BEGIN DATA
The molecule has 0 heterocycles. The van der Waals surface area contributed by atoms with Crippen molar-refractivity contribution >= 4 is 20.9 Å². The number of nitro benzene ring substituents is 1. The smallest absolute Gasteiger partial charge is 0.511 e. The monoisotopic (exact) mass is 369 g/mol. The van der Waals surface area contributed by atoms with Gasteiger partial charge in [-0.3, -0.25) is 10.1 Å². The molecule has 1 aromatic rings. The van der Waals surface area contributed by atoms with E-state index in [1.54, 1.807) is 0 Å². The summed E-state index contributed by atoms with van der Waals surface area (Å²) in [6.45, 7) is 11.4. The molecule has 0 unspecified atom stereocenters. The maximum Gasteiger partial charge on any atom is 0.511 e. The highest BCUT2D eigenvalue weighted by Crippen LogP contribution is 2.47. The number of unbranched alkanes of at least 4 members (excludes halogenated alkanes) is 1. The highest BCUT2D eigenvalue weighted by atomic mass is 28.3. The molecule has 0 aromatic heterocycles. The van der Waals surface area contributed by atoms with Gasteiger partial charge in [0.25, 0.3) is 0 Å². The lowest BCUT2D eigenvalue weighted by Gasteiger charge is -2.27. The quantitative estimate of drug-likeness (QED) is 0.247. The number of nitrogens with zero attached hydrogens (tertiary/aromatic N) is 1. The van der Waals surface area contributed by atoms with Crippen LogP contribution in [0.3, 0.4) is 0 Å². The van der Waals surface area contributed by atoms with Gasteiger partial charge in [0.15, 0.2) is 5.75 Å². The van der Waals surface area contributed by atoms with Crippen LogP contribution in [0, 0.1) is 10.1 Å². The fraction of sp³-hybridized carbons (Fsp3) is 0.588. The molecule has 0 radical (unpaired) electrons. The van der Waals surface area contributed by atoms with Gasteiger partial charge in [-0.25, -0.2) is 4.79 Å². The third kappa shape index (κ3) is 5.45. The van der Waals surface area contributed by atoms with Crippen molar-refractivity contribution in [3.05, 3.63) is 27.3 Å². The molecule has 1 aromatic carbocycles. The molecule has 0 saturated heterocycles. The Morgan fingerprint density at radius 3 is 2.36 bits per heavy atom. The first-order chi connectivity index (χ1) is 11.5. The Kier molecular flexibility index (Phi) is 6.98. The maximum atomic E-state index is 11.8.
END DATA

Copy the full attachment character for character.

The molecule has 0 heterocycles. The van der Waals surface area contributed by atoms with Crippen molar-refractivity contribution >= 4 is 20.9 Å². The number of nitro benzene ring substituents is 1. The smallest absolute Gasteiger partial charge is 0.511 e. The monoisotopic (exact) mass is 369 g/mol. The van der Waals surface area contributed by atoms with Gasteiger partial charge in [-0.3, -0.25) is 10.1 Å². The molecule has 1 aromatic rings. The van der Waals surface area contributed by atoms with E-state index in [1.54, 1.807) is 0 Å². The summed E-state index contributed by atoms with van der Waals surface area (Å²) in [6.45, 7) is 11.4. The molecule has 0 unspecified atom stereocenters. The maximum Gasteiger partial charge on any atom is 0.511 e. The highest BCUT2D eigenvalue weighted by Crippen LogP contribution is 2.47. The number of unbranched alkanes of at least 4 members (excludes halogenated alkanes) is 1. The highest BCUT2D eigenvalue weighted by atomic mass is 28.3. The molecule has 0 aromatic heterocycles. The van der Waals surface area contributed by atoms with Gasteiger partial charge in [0.25, 0.3) is 0 Å². The lowest BCUT2D eigenvalue weighted by Gasteiger charge is -2.27. The quantitative estimate of drug-likeness (QED) is 0.247. The number of nitrogens with zero attached hydrogens (tertiary/aromatic N) is 1. The van der Waals surface area contributed by atoms with Crippen LogP contribution in [0.3, 0.4) is 0 Å². The van der Waals surface area contributed by atoms with Gasteiger partial charge in [0.15, 0.2) is 5.75 Å². The van der Waals surface area contributed by atoms with Crippen LogP contribution in [0, 0.1) is 10.1 Å². The fraction of sp³-hybridized carbons (Fsp3) is 0.588. The molecule has 0 radical (unpaired) electrons. The van der Waals surface area contributed by atoms with Gasteiger partial charge in [-0.25, -0.2) is 4.79 Å². The third kappa shape index (κ3) is 5.45. The van der Waals surface area contributed by atoms with Crippen molar-refractivity contribution in [3.05, 3.63) is 27.3 Å². The molecule has 1 aromatic carbocycles. The molecule has 0 saturated heterocycles. The Morgan fingerprint density at radius 3 is 2.36 bits per heavy atom. The first-order chi connectivity index (χ1) is 11.5. The Kier molecular flexibility index (Phi) is 6.98. The maximum atomic E-state index is 11.8.